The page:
By Dan Allen
After two years of going virtual during the pandemic, Trans Pride L.A. made its jubilant return to mostly in-person events this year at the Los Angeles LGBT Center from June 16 to 18. We spoke to organizer Gina Bigham, who’s also the program manager of the Center’s Trans* Lounge, about the importance of the event and its unwavering love bubble.
How many people attended Trans Pride L.A. this year?
We’re estimating about 1,400 people—about 200 to 250 on Friday, then about 1,100 or maybe closer to 1,200 on Saturday. We did a virtual panel on intersex inclusion on Thursday night with our friends from Club Intersex, and that kicked us off as our only specifically virtual event. Then Friday was our Big Queer Convo [a Trans Pride L.A. staple, which this year featured actor and activist Vico Ortiz in an interview by actor Shaan Dasani], and we did a dance party afterwards in the courtyard which was really fun. It’s great to see people out there dancing and just having a great time, putting all of the nonsense aside. It was just us celebrating, which made it really, really wonderful.
That’s fantastic. Is that the highest attendance ever for Trans Pride L.A.?
Oh no, not even close. In 2019, we had 2,000 people just on Saturday. It was quite understandable though—it’s the first year back after two years of virtual events, and obviously COVID is still at the forefront, so there’s that. And you know honestly, I also had a lot of folks who said they had a moment of pause thinking about their safety because of the event that happened in Coeur d’Alene, Idaho [where members of a white nationalist group were arrested for planning to disrupt a Pride event], and there was another disruption of a drag time story hour up in Northern California. So we did hire extra security, but I did hear from folks that that crossed their mind.
All that aside, Trans Pride still had the same wonderful feel this year. We always call it our ‘Trans Pride love bubble.’ That came about a few years back—we would have volunteers who were doing this event for the first time, and this was really their first time being at a trans-specific event. When their shifts would end, we would tell them they could go, and they would say, ‘Can I stay? I’ve never been at an event like this before. I’ve never seen so much happiness. Everybody is happy, everybody is connected.’ So that’s how it sort of formed into our little Trans Pride love bubble.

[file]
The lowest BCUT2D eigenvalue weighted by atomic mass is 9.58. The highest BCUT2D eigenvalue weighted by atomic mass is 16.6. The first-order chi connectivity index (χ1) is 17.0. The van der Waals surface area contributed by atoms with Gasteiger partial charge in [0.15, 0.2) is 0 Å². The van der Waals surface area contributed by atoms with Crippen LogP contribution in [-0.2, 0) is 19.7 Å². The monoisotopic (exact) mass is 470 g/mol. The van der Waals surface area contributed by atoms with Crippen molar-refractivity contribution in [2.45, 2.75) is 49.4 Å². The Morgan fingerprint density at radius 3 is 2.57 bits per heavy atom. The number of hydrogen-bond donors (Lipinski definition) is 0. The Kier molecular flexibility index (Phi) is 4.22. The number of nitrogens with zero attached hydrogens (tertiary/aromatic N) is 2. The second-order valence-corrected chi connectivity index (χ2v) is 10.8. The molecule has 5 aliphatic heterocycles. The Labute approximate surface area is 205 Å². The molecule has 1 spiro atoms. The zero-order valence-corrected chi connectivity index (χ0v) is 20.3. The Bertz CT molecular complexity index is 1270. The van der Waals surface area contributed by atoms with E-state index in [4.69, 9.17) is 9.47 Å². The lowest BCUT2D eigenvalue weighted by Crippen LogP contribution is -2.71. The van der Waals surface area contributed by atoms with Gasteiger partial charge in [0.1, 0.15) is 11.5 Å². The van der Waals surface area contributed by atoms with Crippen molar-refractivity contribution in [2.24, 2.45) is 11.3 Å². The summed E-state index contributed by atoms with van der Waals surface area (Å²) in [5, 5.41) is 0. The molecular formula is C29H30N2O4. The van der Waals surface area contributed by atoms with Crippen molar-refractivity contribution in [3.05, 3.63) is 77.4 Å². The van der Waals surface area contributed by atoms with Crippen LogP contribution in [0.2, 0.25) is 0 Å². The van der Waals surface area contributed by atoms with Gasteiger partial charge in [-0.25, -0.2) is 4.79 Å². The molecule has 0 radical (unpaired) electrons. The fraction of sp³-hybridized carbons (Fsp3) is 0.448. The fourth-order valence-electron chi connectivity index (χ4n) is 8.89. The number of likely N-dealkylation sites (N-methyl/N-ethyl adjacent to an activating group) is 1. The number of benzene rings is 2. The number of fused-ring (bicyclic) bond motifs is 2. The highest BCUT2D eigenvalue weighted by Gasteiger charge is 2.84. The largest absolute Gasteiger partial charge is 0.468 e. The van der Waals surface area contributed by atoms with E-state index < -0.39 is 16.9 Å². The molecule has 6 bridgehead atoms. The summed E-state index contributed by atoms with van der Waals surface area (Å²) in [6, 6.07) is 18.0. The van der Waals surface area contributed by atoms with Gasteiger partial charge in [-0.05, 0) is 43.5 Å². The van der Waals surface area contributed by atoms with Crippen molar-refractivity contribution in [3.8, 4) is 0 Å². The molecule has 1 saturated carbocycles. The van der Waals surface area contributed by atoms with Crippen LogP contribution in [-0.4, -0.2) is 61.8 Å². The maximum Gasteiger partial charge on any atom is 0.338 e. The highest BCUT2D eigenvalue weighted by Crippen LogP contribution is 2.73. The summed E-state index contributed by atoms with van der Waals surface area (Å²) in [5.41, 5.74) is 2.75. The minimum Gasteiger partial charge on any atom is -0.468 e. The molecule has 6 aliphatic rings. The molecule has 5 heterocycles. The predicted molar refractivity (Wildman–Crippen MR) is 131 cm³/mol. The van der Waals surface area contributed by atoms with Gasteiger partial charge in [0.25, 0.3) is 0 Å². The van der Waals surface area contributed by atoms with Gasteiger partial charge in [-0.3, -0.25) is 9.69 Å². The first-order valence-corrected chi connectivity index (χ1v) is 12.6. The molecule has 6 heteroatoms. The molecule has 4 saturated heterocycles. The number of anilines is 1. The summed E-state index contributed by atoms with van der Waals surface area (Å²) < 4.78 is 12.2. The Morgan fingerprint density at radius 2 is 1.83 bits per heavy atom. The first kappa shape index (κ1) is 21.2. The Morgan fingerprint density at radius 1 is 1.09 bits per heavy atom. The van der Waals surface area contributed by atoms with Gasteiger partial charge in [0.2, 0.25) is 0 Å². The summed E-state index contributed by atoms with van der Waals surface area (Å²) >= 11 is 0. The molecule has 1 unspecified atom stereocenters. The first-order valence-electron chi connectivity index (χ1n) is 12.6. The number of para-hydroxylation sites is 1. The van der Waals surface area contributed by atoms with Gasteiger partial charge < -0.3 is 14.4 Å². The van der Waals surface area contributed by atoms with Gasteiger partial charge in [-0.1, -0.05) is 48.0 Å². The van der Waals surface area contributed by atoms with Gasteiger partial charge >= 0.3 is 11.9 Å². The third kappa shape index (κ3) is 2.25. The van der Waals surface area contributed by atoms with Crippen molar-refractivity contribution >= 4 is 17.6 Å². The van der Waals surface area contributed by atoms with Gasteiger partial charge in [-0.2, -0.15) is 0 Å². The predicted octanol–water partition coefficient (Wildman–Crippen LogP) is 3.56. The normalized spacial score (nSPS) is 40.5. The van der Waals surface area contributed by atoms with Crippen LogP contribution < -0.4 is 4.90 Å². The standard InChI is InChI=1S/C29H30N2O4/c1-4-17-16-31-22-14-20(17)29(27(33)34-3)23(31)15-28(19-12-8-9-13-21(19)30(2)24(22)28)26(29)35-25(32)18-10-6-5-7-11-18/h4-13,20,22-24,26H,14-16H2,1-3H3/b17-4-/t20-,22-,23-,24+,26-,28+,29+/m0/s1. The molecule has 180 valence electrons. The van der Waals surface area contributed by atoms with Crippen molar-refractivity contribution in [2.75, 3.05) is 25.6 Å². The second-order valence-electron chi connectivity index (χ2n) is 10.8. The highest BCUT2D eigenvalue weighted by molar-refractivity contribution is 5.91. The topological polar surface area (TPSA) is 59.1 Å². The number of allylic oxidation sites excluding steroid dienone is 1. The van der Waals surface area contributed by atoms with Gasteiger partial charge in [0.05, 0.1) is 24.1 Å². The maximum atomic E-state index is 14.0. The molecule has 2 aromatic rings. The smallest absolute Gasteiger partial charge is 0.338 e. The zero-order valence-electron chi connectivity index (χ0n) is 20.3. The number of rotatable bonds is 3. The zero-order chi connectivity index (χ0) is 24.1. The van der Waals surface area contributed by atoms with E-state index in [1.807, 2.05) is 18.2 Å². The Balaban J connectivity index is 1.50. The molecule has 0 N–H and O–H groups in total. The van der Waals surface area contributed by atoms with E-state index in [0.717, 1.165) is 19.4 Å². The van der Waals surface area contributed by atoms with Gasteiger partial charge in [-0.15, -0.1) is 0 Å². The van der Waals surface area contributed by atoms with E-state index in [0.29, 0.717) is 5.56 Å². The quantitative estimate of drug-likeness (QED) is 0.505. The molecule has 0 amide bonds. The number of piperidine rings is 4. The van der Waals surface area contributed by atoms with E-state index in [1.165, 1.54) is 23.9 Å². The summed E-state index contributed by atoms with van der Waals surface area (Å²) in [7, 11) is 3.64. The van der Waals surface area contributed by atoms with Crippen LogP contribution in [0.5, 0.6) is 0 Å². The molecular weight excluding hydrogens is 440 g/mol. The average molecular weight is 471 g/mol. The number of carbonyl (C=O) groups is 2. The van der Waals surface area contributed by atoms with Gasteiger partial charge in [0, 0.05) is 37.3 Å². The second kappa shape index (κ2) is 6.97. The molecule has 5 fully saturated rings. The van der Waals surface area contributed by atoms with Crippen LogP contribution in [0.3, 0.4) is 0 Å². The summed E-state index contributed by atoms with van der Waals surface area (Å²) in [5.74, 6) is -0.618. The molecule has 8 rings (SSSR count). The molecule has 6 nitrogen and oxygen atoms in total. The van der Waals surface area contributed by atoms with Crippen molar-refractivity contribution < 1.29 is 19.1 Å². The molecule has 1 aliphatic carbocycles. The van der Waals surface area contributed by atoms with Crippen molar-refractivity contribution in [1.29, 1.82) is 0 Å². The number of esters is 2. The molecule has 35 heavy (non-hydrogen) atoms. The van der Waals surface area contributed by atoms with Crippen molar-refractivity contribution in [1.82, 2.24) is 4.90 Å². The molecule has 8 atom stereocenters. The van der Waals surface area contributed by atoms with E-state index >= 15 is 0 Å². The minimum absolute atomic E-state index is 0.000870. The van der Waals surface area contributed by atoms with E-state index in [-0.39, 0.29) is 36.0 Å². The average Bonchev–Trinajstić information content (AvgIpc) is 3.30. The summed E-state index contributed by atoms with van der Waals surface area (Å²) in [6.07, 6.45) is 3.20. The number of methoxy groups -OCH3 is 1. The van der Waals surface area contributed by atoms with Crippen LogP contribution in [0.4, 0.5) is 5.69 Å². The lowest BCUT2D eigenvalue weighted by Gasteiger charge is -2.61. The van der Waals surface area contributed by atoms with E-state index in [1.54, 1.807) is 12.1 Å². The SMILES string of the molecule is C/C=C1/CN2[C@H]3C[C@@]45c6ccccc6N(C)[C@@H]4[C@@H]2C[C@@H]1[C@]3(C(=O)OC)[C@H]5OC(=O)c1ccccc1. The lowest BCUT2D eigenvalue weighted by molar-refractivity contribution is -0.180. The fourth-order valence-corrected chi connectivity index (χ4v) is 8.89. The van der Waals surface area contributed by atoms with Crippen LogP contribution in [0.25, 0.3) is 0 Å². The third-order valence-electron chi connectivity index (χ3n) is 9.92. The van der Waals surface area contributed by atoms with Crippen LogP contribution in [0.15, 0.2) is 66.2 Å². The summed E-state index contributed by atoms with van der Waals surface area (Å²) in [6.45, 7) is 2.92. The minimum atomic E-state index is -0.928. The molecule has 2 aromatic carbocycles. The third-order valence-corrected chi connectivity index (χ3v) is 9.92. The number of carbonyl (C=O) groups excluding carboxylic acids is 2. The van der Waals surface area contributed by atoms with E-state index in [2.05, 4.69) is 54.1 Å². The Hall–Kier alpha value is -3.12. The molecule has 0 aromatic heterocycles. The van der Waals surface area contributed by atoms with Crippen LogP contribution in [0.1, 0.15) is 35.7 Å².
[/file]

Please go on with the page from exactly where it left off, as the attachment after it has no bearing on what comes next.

Honestly, that is a big part of how we approach our events. We try to do things like an old school, grassroots kind of Pride event, where we don’t charge a dime for anything. Nobody pays to get in, and everybody gets a meal. We served about 1,200 plates of food to people on Saturday. And there’s no fee to table [for exhibitors and vendors]. The only time anyone would spend money out of their own pocket is if they were going to buy something from one of the vendors at our resource fair, and that vendor gets the whole thing. We don’t make a dime off of this event, and I think that shows. So it gives us a lot of joy and pride that we are inclusive of everybody, we are accessible to everybody. And I think that shows in the response from the crowd, the response from our attendees, all the way down to our volunteers, our staff—everybody catches that same Trans Pride fever, and it’s really a beautiful thing.
Were there were a lot of first timers this year?
Yes, I heard from at least seven or eight people who said, ‘This is my first Trans Pride event ever, and I’m so glad it was with you all, because this is very wholesome.’ I know for many of our folks, reacclimating to social spaces and being in public and being at large-scale events can cause some anxiety, so I think our event being a little bit smaller helps in that regard as well. We tried to keep things outdoors as much as possible, just to keep people safe. One of the highlights was these two amazing artists that we know, David and Noah, who have an organization called Classroom of Compassion that does art installations at Pride events. They’re just two of the sweetest, most loving people you ever want to meet, and they’ve developed this workshop where they make flower crowns in honor of Marsha P. Johnson. So we had them up on the roof of the campus, and there were no less than 70 people up there at all times throughout the entire day making flower crowns. Folks actually made 293 flower crowns, so then everyone was walking around with their crowns on.